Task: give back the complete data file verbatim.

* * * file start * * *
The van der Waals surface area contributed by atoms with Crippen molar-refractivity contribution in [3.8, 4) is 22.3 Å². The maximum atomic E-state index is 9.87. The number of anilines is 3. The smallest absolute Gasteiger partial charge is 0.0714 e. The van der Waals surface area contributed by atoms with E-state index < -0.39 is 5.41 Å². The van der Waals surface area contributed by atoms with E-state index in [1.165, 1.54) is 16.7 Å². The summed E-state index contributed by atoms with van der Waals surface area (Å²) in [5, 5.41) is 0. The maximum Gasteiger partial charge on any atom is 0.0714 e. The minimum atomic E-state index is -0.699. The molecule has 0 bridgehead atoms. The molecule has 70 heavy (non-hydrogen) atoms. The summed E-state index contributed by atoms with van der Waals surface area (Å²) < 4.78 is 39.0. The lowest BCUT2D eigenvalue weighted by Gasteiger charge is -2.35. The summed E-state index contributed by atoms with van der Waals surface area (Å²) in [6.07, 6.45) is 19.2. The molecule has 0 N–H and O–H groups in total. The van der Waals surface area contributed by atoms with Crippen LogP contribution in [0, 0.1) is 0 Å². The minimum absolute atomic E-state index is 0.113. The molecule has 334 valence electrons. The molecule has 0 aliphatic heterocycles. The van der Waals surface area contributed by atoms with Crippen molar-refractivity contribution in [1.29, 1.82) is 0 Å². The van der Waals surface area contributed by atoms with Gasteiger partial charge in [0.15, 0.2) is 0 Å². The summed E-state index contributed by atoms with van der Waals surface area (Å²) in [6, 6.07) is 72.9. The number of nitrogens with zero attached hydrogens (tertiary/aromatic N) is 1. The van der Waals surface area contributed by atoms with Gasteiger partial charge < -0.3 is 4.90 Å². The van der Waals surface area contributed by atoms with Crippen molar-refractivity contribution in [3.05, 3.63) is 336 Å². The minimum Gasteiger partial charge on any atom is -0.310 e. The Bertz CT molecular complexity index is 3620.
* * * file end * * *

The van der Waals surface area contributed by atoms with Crippen molar-refractivity contribution in [3.8, 4) is 22.3 Å². The maximum atomic E-state index is 9.87. The number of anilines is 3. The smallest absolute Gasteiger partial charge is 0.0714 e. The van der Waals surface area contributed by atoms with E-state index < -0.39 is 5.41 Å². The van der Waals surface area contributed by atoms with E-state index in [1.165, 1.54) is 16.7 Å². The summed E-state index contributed by atoms with van der Waals surface area (Å²) in [5, 5.41) is 0. The maximum Gasteiger partial charge on any atom is 0.0714 e. The minimum atomic E-state index is -0.699. The molecule has 0 bridgehead atoms. The molecule has 70 heavy (non-hydrogen) atoms. The summed E-state index contributed by atoms with van der Waals surface area (Å²) < 4.78 is 39.0. The lowest BCUT2D eigenvalue weighted by Gasteiger charge is -2.35. The summed E-state index contributed by atoms with van der Waals surface area (Å²) in [6.07, 6.45) is 19.2. The molecule has 0 N–H and O–H groups in total. The van der Waals surface area contributed by atoms with Crippen LogP contribution in [0, 0.1) is 0 Å². The minimum absolute atomic E-state index is 0.113. The molecule has 334 valence electrons. The molecule has 0 aliphatic heterocycles. The van der Waals surface area contributed by atoms with Crippen molar-refractivity contribution in [1.29, 1.82) is 0 Å². The van der Waals surface area contributed by atoms with Gasteiger partial charge in [0.15, 0.2) is 0 Å². The summed E-state index contributed by atoms with van der Waals surface area (Å²) in [6, 6.07) is 72.9. The number of nitrogens with zero attached hydrogens (tertiary/aromatic N) is 1. The van der Waals surface area contributed by atoms with Gasteiger partial charge < -0.3 is 4.90 Å². The van der Waals surface area contributed by atoms with Crippen molar-refractivity contribution in [3.05, 3.63) is 336 Å². The minimum Gasteiger partial charge on any atom is -0.310 e. The Bertz CT molecular complexity index is 3620.